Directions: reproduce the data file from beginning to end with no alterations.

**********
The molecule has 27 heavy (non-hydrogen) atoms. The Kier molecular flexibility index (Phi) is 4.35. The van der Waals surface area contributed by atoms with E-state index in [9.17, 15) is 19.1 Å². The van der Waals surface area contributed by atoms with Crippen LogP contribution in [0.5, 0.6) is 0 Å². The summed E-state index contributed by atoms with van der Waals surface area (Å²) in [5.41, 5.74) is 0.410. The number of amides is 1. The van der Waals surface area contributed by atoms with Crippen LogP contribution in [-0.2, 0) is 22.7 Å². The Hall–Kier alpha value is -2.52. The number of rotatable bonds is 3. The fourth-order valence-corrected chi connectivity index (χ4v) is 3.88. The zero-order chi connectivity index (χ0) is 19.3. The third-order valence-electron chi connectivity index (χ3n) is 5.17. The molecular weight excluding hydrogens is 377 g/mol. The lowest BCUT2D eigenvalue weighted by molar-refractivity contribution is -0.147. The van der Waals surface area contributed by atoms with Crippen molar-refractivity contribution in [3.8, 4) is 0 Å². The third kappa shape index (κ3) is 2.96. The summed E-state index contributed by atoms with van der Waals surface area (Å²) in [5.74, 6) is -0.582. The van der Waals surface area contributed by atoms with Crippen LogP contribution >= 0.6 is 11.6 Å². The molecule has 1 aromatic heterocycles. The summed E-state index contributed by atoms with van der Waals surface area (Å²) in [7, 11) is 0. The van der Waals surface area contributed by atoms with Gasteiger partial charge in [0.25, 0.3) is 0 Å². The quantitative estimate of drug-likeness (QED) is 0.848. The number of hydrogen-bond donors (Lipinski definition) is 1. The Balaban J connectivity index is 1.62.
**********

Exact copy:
The molecule has 27 heavy (non-hydrogen) atoms. The Kier molecular flexibility index (Phi) is 4.35. The van der Waals surface area contributed by atoms with E-state index in [9.17, 15) is 19.1 Å². The van der Waals surface area contributed by atoms with Crippen LogP contribution in [0.5, 0.6) is 0 Å². The summed E-state index contributed by atoms with van der Waals surface area (Å²) in [5.41, 5.74) is 0.410. The number of amides is 1. The van der Waals surface area contributed by atoms with Crippen LogP contribution in [-0.2, 0) is 22.7 Å². The Hall–Kier alpha value is -2.52. The number of rotatable bonds is 3. The fourth-order valence-corrected chi connectivity index (χ4v) is 3.88. The zero-order chi connectivity index (χ0) is 19.3. The third-order valence-electron chi connectivity index (χ3n) is 5.17. The molecular weight excluding hydrogens is 377 g/mol. The lowest BCUT2D eigenvalue weighted by molar-refractivity contribution is -0.147. The van der Waals surface area contributed by atoms with Crippen molar-refractivity contribution in [3.8, 4) is 0 Å². The third kappa shape index (κ3) is 2.96. The summed E-state index contributed by atoms with van der Waals surface area (Å²) in [5.74, 6) is -0.582. The van der Waals surface area contributed by atoms with Crippen LogP contribution >= 0.6 is 11.6 Å². The molecule has 1 aromatic heterocycles. The summed E-state index contributed by atoms with van der Waals surface area (Å²) in [7, 11) is 0. The van der Waals surface area contributed by atoms with Gasteiger partial charge in [0.25, 0.3) is 0 Å². The quantitative estimate of drug-likeness (QED) is 0.848. The number of hydrogen-bond donors (Lipinski definition) is 1. The Balaban J connectivity index is 1.62.